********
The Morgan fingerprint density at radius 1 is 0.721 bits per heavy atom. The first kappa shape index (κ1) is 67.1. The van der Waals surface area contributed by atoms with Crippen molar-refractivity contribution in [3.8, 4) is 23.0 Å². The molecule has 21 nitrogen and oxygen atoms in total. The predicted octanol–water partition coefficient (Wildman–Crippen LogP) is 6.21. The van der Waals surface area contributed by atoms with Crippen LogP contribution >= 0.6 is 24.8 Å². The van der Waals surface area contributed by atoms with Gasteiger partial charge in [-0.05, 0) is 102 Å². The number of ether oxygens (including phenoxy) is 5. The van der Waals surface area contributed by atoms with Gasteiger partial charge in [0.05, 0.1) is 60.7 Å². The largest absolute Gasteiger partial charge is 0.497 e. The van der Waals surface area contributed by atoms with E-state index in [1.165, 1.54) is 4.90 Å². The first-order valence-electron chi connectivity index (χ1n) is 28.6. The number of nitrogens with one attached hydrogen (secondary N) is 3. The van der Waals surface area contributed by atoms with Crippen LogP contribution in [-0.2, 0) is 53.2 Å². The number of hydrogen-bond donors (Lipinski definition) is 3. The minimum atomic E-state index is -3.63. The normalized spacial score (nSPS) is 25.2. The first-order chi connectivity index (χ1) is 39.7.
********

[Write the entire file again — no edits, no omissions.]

The Morgan fingerprint density at radius 1 is 0.721 bits per heavy atom. The first kappa shape index (κ1) is 67.1. The van der Waals surface area contributed by atoms with Crippen molar-refractivity contribution in [3.8, 4) is 23.0 Å². The molecule has 21 nitrogen and oxygen atoms in total. The predicted octanol–water partition coefficient (Wildman–Crippen LogP) is 6.21. The van der Waals surface area contributed by atoms with Crippen LogP contribution >= 0.6 is 24.8 Å². The van der Waals surface area contributed by atoms with Gasteiger partial charge in [-0.05, 0) is 102 Å². The number of ether oxygens (including phenoxy) is 5. The van der Waals surface area contributed by atoms with Gasteiger partial charge in [0.05, 0.1) is 60.7 Å². The largest absolute Gasteiger partial charge is 0.497 e. The van der Waals surface area contributed by atoms with E-state index in [1.165, 1.54) is 4.90 Å². The first-order valence-electron chi connectivity index (χ1n) is 28.6. The number of nitrogens with one attached hydrogen (secondary N) is 3. The van der Waals surface area contributed by atoms with Crippen LogP contribution in [-0.2, 0) is 53.2 Å². The number of hydrogen-bond donors (Lipinski definition) is 3. The minimum atomic E-state index is -3.63. The normalized spacial score (nSPS) is 25.2. The first-order chi connectivity index (χ1) is 39.7.